A complete revamp of the brittle Indian middle-order is expected with stop-gap solutions like Dinesh Karthik and Kedar Jadhav gone for good in the upcoming Indian squads as focus will firmly shift from ODIs to the shortest format, keeping next year’s World T20 in mind. The policy from the time when Mahendra Singh Dhoni took over as captain has been to prepare teams at least two years in advance for ODIs and may be around 18 months for T20s. India’s next big limited-overs assignment will be the World T20 in Australia next year and it will be happening after a gap of four years.
The selection committee, led by MSK Prasad, will be in charge till the BCCI elections are held but it is expected that it will handle the transition phase with focus for the next 14 months being more on the shortest format.
A fragile middle-order with over-the-hill players like Jadhav and Karthik, completely ill-equipped to handle pressure situations outside the sub-continental conditions, has been the current team’s biggest weakness and the World Cup semi-final result was a disaster waiting to happen.
It was not that World Cup was the only event whene India didn’t have a Plan B. They have not had a Plan B in place for two years. It didn’t matter till Kohli and Rohit would notch up one hundred after other.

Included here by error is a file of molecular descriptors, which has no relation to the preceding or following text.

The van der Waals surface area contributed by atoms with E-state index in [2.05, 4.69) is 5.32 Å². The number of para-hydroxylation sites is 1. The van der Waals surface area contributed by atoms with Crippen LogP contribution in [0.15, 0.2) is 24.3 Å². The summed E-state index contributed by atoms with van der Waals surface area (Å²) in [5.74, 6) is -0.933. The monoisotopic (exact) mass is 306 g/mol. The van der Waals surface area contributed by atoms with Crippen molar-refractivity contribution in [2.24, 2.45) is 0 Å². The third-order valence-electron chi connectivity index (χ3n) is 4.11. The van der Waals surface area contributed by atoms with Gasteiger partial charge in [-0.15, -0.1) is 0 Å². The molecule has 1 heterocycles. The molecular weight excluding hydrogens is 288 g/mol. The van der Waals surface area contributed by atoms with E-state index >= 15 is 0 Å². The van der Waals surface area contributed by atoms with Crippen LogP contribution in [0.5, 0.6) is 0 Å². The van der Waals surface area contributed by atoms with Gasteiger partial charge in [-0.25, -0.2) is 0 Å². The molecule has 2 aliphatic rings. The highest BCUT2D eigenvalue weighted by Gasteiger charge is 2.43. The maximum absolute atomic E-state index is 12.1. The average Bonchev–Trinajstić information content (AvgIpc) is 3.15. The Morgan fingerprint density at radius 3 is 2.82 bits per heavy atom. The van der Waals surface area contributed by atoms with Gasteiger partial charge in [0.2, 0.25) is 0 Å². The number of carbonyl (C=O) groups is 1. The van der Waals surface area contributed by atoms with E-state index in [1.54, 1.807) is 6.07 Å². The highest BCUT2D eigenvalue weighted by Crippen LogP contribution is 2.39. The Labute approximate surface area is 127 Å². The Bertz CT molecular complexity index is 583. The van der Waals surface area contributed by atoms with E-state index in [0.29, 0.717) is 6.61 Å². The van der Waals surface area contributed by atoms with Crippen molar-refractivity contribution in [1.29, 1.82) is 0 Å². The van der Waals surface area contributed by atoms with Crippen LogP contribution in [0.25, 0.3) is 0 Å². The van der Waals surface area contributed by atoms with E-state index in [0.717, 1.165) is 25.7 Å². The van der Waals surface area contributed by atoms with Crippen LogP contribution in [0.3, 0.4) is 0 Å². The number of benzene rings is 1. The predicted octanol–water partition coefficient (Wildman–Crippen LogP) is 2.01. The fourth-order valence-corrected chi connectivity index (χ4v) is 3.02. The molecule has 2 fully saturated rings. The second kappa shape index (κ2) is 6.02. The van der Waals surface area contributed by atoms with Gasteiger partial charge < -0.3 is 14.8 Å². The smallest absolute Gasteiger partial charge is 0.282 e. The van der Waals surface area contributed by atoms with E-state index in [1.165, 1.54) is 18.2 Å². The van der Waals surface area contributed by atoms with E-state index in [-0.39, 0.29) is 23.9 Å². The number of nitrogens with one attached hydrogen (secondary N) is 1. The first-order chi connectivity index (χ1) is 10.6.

Mahendra Singh Dhoni’s waning abilities at the death could be papered over despite the absence of a solid middle-order due to Hardik Pandya’s consistent at No.7 final assaults.
Players like Manish Pandey and Shreyas Iyer were dumped from the World Cup scheme of things without being given a proper run which could have boosted their confidence.
Young Shubman Gill, touted as one of the biggest batting hopes of the next decade and half, was given a game in New Zealand and set aside.
However, the World Cup has been a lesson that players like Karthik or Jadhav may have an odd Nidahas night or a rampaging evening in Pune but that would be more of an exception than the rule.
Karthik of 2019 didn’t have the game for English conditions and was persisted with on the basis of his wicket-keeping skills while Jadhav, despite lack of explosive power-hitting abilities at the death, was heavily invested upon even after factoring in his dodgy hamstrings.
For Dhoni’s game to succeed, one needs players like Jadeja and Pandya at the other end, who are much more than “bits and pieces”. But the team management certainly got it wrong as they tried to make specialists out of real “bits and pieces” players such as Kedar and Karthik.